Published online Apr 7, 2021. doi: 10.3748/wjg.v27.i13.1341
Peer-review started: November 18, 2020
First decision: December 27, 2020
Revised: January 11, 2021
Accepted: March 16, 2021
Article in press: March 16, 2021
Published online: April 7, 2021
Irritable bowel syndrome (IBS) is a common functional gastrointestinal disorder. Dysregulation of the gut–brain axis plays a central role in the pathophysiology of IBS. It is increasingly clear that the microbiome plays a key role in the development and normal functioning of the gut–brain axis.
To facilitate the identification of specific areas of focus that may be of relevance to future research. This study represents a bibliometric analysis of the literature pertaining to the microbiome in IBS to understand the development of this field.
The data used in our bibliometric analysis were retrieved from the Scopus database. The terms related to IBS and microbiome were searched in titles or abstracts within the period of 2000–2019. VOSviewer software was used for data visualization.
A total of 13055 documents related to IBS were retrieved at the global level. There were 1872 scientific publications focused on the microbiome in IBS. There was a strong positive correlation between publication productivity related to IBS in all fields and productivity related to the microbiome in IBS (r = 0.951, P < 0.001). The United States was the most prolific country with 449 (24%) publications, followed by the United Kingdom (n = 176, 9.4%), China (n = 154, 8.2%), and Italy (n = 151, 8.1%). The h-index for all retrieved publications related to the microbiome in IBS was 138. The hot topics were stratified into four clusters: (1) The gut–brain axis related to IBS; (2) Clinical trials related to IBS and the microbiome; (3) Drug-mediated manipulation of the gut microbiome; and (4) The role of the altered composition of intestinal microbiota in IBS prevention.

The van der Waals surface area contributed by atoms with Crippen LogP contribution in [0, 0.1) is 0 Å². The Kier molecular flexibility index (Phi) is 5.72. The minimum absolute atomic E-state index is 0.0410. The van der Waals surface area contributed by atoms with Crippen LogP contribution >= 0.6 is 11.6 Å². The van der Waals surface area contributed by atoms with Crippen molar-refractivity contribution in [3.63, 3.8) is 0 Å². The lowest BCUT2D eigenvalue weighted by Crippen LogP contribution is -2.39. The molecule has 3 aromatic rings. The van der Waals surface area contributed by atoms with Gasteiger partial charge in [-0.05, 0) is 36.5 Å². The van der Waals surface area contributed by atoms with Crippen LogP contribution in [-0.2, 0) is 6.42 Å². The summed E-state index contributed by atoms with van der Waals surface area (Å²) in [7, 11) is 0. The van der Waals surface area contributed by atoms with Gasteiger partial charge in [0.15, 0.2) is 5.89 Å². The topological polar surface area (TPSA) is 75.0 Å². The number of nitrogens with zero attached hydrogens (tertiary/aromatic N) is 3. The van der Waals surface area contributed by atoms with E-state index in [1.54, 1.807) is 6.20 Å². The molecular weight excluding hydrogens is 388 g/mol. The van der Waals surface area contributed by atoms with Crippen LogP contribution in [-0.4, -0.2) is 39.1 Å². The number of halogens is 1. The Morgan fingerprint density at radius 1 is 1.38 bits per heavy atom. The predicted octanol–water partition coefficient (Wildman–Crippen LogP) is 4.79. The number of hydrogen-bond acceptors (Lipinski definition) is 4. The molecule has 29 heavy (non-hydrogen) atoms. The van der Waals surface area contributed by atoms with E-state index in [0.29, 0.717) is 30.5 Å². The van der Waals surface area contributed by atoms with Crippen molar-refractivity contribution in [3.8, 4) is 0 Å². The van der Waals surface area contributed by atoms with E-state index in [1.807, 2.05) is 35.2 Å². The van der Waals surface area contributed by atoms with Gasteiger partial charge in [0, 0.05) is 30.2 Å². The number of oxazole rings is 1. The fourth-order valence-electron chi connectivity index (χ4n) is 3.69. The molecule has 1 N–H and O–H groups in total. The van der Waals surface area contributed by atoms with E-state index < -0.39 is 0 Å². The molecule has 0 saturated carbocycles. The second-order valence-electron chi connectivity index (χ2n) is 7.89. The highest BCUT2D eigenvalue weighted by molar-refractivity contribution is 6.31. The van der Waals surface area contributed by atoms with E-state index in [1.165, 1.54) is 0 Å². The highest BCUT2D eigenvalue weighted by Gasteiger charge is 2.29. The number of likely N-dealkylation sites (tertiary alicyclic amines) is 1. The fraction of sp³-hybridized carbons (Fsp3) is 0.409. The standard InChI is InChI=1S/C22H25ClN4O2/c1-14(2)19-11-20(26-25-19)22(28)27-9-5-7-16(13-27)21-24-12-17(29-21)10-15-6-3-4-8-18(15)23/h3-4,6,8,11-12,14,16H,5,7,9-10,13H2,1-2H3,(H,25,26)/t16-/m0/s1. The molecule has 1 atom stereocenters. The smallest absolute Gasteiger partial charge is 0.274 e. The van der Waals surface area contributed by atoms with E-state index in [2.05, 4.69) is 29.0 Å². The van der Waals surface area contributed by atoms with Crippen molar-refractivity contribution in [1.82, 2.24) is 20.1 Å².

This is the first study to evaluate and quantify global research productivity pertaining to the microbiome in IBS. The number of publications regarding the gut microbiota in IBS has continuously grown since 2013. This finding suggests that the future outlook for interventions targeting the gut microbiota in IBS remains promising.
Core Tip: This is the first study to evaluate and quantify the global research productivity pertaining to the microbiome in irritable bowel syndrome (IBS). We present a holistic picture of this emerging topic and explore future research directions. A number of abnormalities have been described within the microbiome of patients with IBS. The relationships of these abnormalities to the causality of dysfunction and associated symptomatology have not been clearly elucidated. Our finding, while preliminary, suggests that the future outlook for interventions targeting the gut microbiota in IBS remains promising.